Sanborn Maps 1886 and 1891 – Could it Be That My House Was Moved From Division Street?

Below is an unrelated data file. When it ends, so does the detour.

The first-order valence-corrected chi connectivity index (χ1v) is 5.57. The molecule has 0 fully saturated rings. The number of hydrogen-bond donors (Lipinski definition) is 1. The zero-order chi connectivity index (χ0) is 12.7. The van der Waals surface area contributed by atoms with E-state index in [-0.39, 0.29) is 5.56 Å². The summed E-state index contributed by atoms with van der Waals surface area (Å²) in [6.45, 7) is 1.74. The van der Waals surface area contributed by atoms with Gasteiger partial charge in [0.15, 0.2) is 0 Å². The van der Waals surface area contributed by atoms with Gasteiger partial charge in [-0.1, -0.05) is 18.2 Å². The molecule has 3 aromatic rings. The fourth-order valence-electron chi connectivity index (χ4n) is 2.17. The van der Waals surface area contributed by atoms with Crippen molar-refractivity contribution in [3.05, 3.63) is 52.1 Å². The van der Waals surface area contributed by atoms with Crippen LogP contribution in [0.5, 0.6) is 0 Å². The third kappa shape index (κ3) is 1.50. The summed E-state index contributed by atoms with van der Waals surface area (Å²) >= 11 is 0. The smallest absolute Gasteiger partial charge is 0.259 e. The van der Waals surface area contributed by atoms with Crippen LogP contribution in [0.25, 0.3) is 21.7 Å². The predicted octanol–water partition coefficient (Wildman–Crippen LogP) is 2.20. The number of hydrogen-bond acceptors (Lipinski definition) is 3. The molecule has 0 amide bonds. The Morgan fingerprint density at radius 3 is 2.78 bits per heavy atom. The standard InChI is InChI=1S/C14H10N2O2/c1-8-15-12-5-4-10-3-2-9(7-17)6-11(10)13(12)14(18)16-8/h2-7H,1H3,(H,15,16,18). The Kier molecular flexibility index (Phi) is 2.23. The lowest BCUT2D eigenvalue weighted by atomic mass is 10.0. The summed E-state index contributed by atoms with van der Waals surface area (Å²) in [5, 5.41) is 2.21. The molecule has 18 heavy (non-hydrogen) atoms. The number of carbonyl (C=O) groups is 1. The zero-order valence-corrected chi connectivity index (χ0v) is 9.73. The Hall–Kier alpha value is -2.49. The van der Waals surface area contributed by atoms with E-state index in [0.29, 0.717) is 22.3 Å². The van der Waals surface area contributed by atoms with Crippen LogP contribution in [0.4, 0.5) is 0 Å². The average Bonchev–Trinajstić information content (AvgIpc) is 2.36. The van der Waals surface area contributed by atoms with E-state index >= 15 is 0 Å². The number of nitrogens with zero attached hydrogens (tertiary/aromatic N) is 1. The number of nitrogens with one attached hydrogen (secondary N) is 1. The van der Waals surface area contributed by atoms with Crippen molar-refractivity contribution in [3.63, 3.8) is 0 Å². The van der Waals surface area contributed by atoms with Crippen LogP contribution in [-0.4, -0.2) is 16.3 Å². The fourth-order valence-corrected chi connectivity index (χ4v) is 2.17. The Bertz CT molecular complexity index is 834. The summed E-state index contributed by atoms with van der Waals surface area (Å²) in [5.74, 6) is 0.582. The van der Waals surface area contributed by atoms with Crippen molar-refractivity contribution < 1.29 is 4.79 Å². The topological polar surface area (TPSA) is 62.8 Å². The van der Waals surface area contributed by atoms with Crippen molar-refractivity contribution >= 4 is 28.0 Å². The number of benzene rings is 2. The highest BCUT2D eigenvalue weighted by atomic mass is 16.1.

We made a trip to the Napa Library to look at Sanborn maps on microfilm. I made copies of my neighborhood and brought them home to look at them more closely. I was looking at the earliest Sanborn map for Napa which was created in 1886 and noticed my house was not shown on Randolph Street. I then looked at the 1891 Sanborn map, which was the next year it was created. On this map I saw my house and the outline of the structures. The curious thing is there are two dates for the building of my house, one is 1870 from the Napa Planning Department and 1889 from the Historical Register. If my house was built on Randolph in 1871 why wasn’t it on the 1886 Sanborn Map? Then I looked again at the two maps and noticed on Division Street, in an adjoining lot, was a house with a very similar footprint on the 1886 map. Then in 1891 the house on Division wasn’t there but there was a house on Randolph with an almost identical footprint! It looked like the Carriage House on Randolph had been moved to the back of the lot too. So now it looks like it all fits! My house was most likely built in 1870 on Division Street and then moved to Randolph Street in 1889. Apparently it was not uncommon to move houses which seems like it must have been amazing feat to watch! The Sanborn maps are filled with information. The maps were originally created solely for insurance assessment purposes. The maps themselves are large-scale lithographed street plans at a scale of 50 feet to one inch on 21 by 25 inches sheets of paper. The maps were utilized by insurance companies to determine the liability of a particular building through all the information included on the map; outlines of each building; street names; property boundaries; building use; building material, fire department locations, natural features such as rivers and canals; location of water and gas mains; names of most public buildings, churches and businesses; and other local information. The very decision as to how much, if any insurance was to be offered to a customer was often determined solely through the use of a Sanborn map. The maps also allowed insurance companies to visualize their entire coverage areas. Daniel Alfred Sanborn, a civil engineer and surveyor, began working on fire insurance maps in 1866. That year, he was contracted by the Aetna Insurance Company to prepare maps of areas in Tennessee. Within several decades, the company became the largest and most successful American map company. Sanborn’s insurance map business began to decline after World War II, as the insurance industry began modernizing methods of assessing and mitigating risk. Sanborn could no longer afford to maintain its army of surveyors, but continued to sell its maps and perform some updates. Over time, the company diversified into other mapping activities, and is today a major geospatial specialist and holder of electronic GIS assets and systems, though the fire insurance business continue as a niche department.

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